Napoleon: For and Against

By Pieter Geyl; Olive Renier | Go to book overview
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THE school-book by Driault which I discussed in a former chapter, was part of a Cours complet d'histoire, composed 'in conformity with the programme of May 31st, 1902' for the upper forms (les classes de première). I have before me a section of this Cours complet, composed 'in conformity with the official programmes of June 3rd, 1925'; it is dated 1929. The author is Jules Isaac, 'professeur agrégé d'histoire au Lycée St. Louis'. I will do no more than glance at a few passages to show that in its treatment of the figure and rule of Napoleon it is no milder than its predecessor, the book of Driault, so that it provides the best refutation of the later Driault's assertion that French schoolboys no longer had the finest pages of the history of France mutilated by bad patriots.1

The story of the machine infernale and its aftermath is told with a fair amount of detail. ' Bonaparte made use of the opportunity to rid himself of the republicans . . . He paid little attention to the legal guarantees of individual freedom. It was like a revival of the revolutionary terror and of the monarchical raison d'état.' An illustration shows a print of the period in which a ragged, fierce Jacobin lights the fuse that leads to a small barrel containing powder and shot. One can see from this, says the caption, that the government misled the public into believing that the attempt was a Jacobin plot.2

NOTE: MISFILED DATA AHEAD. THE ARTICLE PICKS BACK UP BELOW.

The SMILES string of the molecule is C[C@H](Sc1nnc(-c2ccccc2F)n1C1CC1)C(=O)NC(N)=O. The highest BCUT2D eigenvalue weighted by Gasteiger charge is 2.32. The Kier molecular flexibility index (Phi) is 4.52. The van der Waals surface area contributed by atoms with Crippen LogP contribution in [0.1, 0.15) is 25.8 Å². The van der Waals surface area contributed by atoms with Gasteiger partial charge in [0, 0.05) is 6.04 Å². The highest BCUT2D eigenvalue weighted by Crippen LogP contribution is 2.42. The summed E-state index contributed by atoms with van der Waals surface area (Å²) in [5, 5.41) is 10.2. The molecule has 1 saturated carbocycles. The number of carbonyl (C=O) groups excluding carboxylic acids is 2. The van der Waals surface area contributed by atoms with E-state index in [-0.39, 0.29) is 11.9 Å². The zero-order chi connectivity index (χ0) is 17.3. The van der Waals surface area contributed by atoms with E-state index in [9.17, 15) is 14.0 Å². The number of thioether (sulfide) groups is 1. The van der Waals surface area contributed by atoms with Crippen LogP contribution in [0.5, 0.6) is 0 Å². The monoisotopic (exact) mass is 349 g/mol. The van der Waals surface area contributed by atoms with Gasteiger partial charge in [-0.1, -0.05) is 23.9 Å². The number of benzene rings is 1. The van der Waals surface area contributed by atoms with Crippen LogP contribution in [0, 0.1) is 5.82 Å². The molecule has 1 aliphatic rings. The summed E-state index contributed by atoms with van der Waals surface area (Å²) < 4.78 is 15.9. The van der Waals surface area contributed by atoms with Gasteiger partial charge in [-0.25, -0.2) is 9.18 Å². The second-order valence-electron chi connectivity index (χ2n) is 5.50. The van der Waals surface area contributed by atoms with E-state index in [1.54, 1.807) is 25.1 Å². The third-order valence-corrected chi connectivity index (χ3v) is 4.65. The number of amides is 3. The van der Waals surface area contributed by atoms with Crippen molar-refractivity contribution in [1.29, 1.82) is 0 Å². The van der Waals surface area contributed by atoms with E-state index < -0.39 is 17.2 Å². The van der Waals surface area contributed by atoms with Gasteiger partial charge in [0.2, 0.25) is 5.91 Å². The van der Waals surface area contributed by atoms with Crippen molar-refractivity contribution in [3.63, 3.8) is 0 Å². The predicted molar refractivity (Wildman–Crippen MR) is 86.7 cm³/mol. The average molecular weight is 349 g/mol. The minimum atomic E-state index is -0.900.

Napoleon and intellectual life; education. ' Napoleon's only care was to have obedient subjects, and men efficient in their professions. He did not perceive in the slightest degree that intellectual life feeds on liberty, and at times he let this appear in the naivest fashion: "People complain that we have no literature; that is the fault of the Minister of the Interior."'3

From the small chapter about the Council of 1811, I need quote only the title: "'Religious Persecution.'" Thiers would altogether fail to understand that matters could be presented in this way in a republican school. As for Masson, he would roar that one must

cf. above, p. 353.
pp. 264 sqq.
p. 287.


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